I know that straw polls are virtually meaningless, but this one, from Georgia’s GOP convention is interesting, as the top two vote-getters aren’t officially in the race. John McCain is at 2% (same as Ron Paul), which says something about the unpopularity of the great immigration compromise among Georgia GOP activists, despite the fact that both of Georgia’s Republican Senators tentatively support the bill, for what I regard as sound (if not necessarily airtight) political reasons. In this connection, see also this Corner post.
Senators Chambliss and Isakson say they’re making the most of their minority position, but that assumes that something worse would otherwise be inevitable. The two worse alternatives I can think of are the status quo and a bill without any real border security provisions. Of course, the status quo is only worse if you think you can’t effectively take advantage of the politics of the immigration issue in 2008. I’ve seen the polls (thanks, John and the non-vituperative commenters), but I haven’t yet seen a poll that suggests that, push comes to shove, immigration is one of the most salient issues. Consider, for example, these results, from a poll conducted about two weeks ago: illegal immigration comes in tenth in a list of seventeen issues that people might consider "extremely important" to their vote in 2008; if you add "very important" to that, it falls to twelfth. Perhaps the current brouhaha will change that and raise the salience of immigration, but I don’t at the moment think you can wage a successful presidential/national congressional campaign on that issue in 2008. (The Georgia GOP activists know that too: only 1% supported Tancredo.)
Returning for a moment to my reconstruction of the Chambliss/Isakson calculations: they clearly think that this is the best bill they can get in the foreseeable future, presumably because, right now, they have a hard time imagining that 2008 will be a good year for Republicans. A bill passed in 2009 and signed into law by President Clinton, Obama, or Edwards would likely be much worse. They’ve got that right, I’m sure. But how can they be certain that a Democratic Congress and a Democratic President would pay any signficant attention to the triggers in this legislation (assuming it passes, which I still regard as highly unlikely)? They’d have to bet that a lot of effective border enforcement could be accomplished before the end of the Bush Administration, which is a pretty shaky proposition.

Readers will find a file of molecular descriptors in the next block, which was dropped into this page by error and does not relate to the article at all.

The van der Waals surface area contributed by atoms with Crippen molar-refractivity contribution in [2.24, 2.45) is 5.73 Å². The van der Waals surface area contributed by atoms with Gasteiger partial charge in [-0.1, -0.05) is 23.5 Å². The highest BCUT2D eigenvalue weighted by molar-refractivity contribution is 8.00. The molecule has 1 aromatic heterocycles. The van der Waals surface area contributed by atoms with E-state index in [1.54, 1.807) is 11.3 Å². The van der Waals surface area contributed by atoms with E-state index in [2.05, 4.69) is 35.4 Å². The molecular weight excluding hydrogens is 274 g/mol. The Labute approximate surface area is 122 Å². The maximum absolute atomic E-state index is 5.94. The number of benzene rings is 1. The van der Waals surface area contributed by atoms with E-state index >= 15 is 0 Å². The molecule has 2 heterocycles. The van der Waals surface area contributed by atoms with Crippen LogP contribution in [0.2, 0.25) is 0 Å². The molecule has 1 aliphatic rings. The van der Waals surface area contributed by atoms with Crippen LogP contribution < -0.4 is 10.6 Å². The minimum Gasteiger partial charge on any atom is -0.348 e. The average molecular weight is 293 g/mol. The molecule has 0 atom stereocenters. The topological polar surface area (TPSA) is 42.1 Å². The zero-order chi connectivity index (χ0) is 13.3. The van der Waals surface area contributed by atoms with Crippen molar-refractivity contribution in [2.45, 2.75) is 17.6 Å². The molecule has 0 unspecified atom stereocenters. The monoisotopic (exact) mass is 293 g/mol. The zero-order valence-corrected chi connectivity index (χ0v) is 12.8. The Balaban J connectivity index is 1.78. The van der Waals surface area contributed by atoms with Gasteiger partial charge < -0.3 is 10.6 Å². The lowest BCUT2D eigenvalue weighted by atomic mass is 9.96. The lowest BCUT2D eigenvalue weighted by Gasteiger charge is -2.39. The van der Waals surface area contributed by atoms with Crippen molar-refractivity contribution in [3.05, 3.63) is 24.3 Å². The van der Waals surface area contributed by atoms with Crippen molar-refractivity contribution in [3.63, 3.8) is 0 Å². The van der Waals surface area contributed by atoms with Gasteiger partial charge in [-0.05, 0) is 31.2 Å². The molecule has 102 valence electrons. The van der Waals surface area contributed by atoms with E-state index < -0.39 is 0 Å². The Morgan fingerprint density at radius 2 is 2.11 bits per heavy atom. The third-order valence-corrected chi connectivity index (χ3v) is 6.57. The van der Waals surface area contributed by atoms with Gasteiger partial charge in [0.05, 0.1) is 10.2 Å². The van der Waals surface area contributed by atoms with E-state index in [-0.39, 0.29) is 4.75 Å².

In a nutshell, 2006 made it next to impossible that anything the Republican base could be happy about, or even really live with, would become law. The questions folks should be asking have to do with why nothing could be accomplished in the 2005/6 legislative cycle. And there’s plenty of room for finger-pointing there.
This Computer war between Russia and Estonia (or, rather, attack by Russia) started over the dismantling of a Soviet statue. NATO has been notified. "Events of this nature make a lot of people sit up," a NATO spokesman, Robert Pszczel, said in a telephone interview. "Today Estonia, tomorrow it could be somebody else."
This New York Times note on Sarkozy’s choice to be France’s new foreign minister is worth a read. Kouchner is a man of the left, but thrown out of the Socialist Party on Friday when he accepted Sarkozy’s appointment. A founder of Doctors Without Borders, he is also pro-American is some essential respects (I think). I will let John Zvesper say more about Kouchner and explain the intricacies of Sarkozy’s other cabinet appointments (and what they may have to do with the upcoming legislative elections).
Could Lincoln have survived if today’s medical technology existed in 1865? The question was posed by
University of Maryland conference. Unsurprising conclusion.
“Philippines and South Africa in the early 1900s to Malaya in the 1950s, El Salvador in the 1980s, and Northern Ireland in the 1990s.”
Boot mentions five cases. In four of them, the outside power was also the government. This meant that the outside, European or western power ran the politics. This is not the case in Iraq. The fundamental problem in Iraq is political.
“Sectarian murders are down two-thirds since January, though deaths from spectacular suicide bombings remain high.”